Wheat beers have recently seen a resurgence of popularity in the U.S. putting them on the same shelves as lagers and ales, with almost as many variations. It hasn’t always been this easy enjoying these tasty brews and if it weren’t for a few royals coming to the rescue, we might not have this popular beer available today. Luckily for us, some powerful people preserved the beer so now we can enjoy them anywhere today. This branch of the beer family is best enjoyed with glassware that displays its many unique qualities. With a little background information, we will show you the best glasses to enjoy this historic beer article.
How Did Hefeweizen Survive History?
Flashback: It is the early 1500s in Bavaria and we have a bit of a beer problem. Even in the middle ages citizens from royalty to peasantry enjoy a beer quite a lot. Unfortunately, they are enjoying a bit too much because the various ingredients included in beer specifically wheat and rye are running low. Wheat and rye are vital ingredients in something more important than beer though; bread cannot be made without the two staples. With beer consumption at an all-time high, consumers found the price of bread rising along with their favorite draughts. While this wasn’t a problem for the royalty, lower income citizens would have found it difficult to sustain themselves with wheat and rye stocks running low.
Enter The Purity Order
The purity order, or Reinheitsgebot, was passed into law requiring beer to be made with only water, hops, and barley. This would have marked the end of wheat beer or witbier within the entire Holy Roman Empire, but rulers at the time could not imagine life without their favorite brews. The Hefeweizen recipe was the first to receive an exemption from the purity laws although it would have been reserved for nobility, if not by law then by cost. Hefeweizen beers survived their bout with elimination and over the years as crop cycling became common practice; wheat was no longer scarce and wheat beer could return to its former glory! With such a long history, weissbier naturally has some great beer glasses designed for its unique qualities.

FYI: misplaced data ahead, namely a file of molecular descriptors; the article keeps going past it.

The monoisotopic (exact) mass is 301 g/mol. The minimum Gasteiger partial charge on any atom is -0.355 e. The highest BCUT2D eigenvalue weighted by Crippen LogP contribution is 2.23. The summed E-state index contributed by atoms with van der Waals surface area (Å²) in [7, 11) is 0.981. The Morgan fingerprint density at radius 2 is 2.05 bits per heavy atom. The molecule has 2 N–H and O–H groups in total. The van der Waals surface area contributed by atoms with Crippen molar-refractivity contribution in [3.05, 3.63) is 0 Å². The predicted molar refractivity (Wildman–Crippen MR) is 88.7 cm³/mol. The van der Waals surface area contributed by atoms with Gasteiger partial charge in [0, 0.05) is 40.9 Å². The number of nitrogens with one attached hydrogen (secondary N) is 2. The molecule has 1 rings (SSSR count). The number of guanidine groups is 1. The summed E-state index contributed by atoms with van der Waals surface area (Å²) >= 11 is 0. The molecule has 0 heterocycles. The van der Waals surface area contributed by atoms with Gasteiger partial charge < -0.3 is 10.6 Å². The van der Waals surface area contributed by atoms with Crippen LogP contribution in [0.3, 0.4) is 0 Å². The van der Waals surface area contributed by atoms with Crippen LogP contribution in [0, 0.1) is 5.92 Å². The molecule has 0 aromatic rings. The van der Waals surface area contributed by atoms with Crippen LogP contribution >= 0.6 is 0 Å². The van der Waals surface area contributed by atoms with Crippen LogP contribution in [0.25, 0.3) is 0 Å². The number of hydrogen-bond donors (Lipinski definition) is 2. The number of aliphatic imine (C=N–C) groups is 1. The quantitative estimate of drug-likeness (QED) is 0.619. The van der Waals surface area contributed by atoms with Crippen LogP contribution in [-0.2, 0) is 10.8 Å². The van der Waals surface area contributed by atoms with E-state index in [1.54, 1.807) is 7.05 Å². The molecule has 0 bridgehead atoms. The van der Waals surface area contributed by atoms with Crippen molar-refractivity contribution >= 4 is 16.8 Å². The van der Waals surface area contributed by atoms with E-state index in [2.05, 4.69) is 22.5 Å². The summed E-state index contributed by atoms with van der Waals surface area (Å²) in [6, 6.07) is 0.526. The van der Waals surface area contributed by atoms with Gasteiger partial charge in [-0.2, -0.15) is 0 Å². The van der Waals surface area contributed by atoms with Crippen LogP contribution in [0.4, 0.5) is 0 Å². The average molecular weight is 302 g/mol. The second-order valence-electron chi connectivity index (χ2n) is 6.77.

What Makes Wheat Beer Special?
You know a beer is good when kings and queens change laws to keep drinking them. So the question is, what is it about weiss beer that people so enjoy? Wheat beer as you may have guessed is made with wheat malt, anywhere from 30-70% generally qualifies. The differences between wheat malt and barley malt are revealed in the beers that they produce. Wheat has larger stores of protein than barley resulting in a light haze in most popular wheat beers, and this added weight also contributes to longer lasting heads with a distinct texture as you drink. The beers are also known to be quite fizzy and light which makes them great for nursing. You can understand why royalty would enjoy a light and fizzy beverage since it would be about 300 years until someone invented carbonated water.
The Best Glasses for Wheat Beer
The Weizen Glass
The best way to display and enjoy your favorite wheat beer is with the Weizen Glass which translates to Wheat Glass. Designed specifically for wheat beer these glasses are a twist on the classic pilsner. Beginning with a thin base and tapering to a wide middle then thinning again at the lip. This design allows for a preservation of the head at the top of the glass and also catches the light to present the unique hazy tone.
The Dimple Mug
Another great way to enjoy your favorite Hefeweizen beers is with a classic Dimple beer mug. With dimples forged into every inch, these mugs are ideal for maintaining grip either using the handle or the dimples themselves. Heavy and durable glass adds a quality you can feel in every sip from this unforgettable mug. With a style that is about as German as it gets these beer mugs would be great for sampling true German Hefeweizen.
The Pint Glass
One standard of the beer World meets another when you enjoy your favorite wheat beer in a standard American pint glass. Designed for ease of use and simplicity, these glasses add the cooling effect of a freshly rinsed glass. It can preserve the head, although the Weizen glasses may do so more effectively. This barware has the added benefit of being both sturdy and easily stackable so without taking much space.